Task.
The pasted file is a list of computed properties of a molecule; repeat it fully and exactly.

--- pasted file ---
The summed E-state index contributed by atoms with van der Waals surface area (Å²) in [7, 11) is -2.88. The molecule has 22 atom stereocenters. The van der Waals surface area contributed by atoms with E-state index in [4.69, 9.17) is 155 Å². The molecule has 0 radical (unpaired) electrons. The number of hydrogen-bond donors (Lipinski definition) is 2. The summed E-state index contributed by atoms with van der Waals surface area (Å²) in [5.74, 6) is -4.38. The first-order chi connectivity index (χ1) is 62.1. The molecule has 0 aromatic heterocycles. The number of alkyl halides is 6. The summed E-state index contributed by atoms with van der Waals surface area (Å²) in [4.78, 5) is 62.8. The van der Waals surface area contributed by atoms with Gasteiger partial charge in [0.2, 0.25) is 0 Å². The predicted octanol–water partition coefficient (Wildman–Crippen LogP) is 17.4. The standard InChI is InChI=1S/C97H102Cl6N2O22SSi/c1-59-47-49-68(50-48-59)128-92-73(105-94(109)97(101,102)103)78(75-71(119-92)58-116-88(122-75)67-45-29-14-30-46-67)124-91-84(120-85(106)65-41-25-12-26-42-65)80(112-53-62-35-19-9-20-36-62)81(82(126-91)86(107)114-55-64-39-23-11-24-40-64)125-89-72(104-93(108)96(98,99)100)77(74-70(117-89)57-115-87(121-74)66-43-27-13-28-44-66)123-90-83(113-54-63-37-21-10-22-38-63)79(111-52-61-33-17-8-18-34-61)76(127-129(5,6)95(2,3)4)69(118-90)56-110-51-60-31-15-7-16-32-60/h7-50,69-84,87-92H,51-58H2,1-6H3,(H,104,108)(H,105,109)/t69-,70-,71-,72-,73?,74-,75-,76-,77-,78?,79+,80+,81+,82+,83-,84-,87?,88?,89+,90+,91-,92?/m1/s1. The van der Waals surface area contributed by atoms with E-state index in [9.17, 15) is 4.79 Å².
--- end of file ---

The summed E-state index contributed by atoms with van der Waals surface area (Å²) in [7, 11) is -2.88. The molecule has 22 atom stereocenters. The van der Waals surface area contributed by atoms with E-state index in [4.69, 9.17) is 155 Å². The molecule has 0 radical (unpaired) electrons. The number of hydrogen-bond donors (Lipinski definition) is 2. The summed E-state index contributed by atoms with van der Waals surface area (Å²) in [5.74, 6) is -4.38. The first-order chi connectivity index (χ1) is 62.1. The molecule has 0 aromatic heterocycles. The number of alkyl halides is 6. The summed E-state index contributed by atoms with van der Waals surface area (Å²) in [4.78, 5) is 62.8. The van der Waals surface area contributed by atoms with Gasteiger partial charge in [0.2, 0.25) is 0 Å². The predicted octanol–water partition coefficient (Wildman–Crippen LogP) is 17.4. The standard InChI is InChI=1S/C97H102Cl6N2O22SSi/c1-59-47-49-68(50-48-59)128-92-73(105-94(109)97(101,102)103)78(75-71(119-92)58-116-88(122-75)67-45-29-14-30-46-67)124-91-84(120-85(106)65-41-25-12-26-42-65)80(112-53-62-35-19-9-20-36-62)81(82(126-91)86(107)114-55-64-39-23-11-24-40-64)125-89-72(104-93(108)96(98,99)100)77(74-70(117-89)57-115-87(121-74)66-43-27-13-28-44-66)123-90-83(113-54-63-37-21-10-22-38-63)79(111-52-61-33-17-8-18-34-61)76(127-129(5,6)95(2,3)4)69(118-90)56-110-51-60-31-15-7-16-32-60/h7-50,69-84,87-92H,51-58H2,1-6H3,(H,104,108)(H,105,109)/t69-,70-,71-,72-,73?,74-,75-,76-,77-,78?,79+,80+,81+,82+,83-,84-,87?,88?,89+,90+,91-,92?/m1/s1. The van der Waals surface area contributed by atoms with E-state index in [9.17, 15) is 4.79 Å².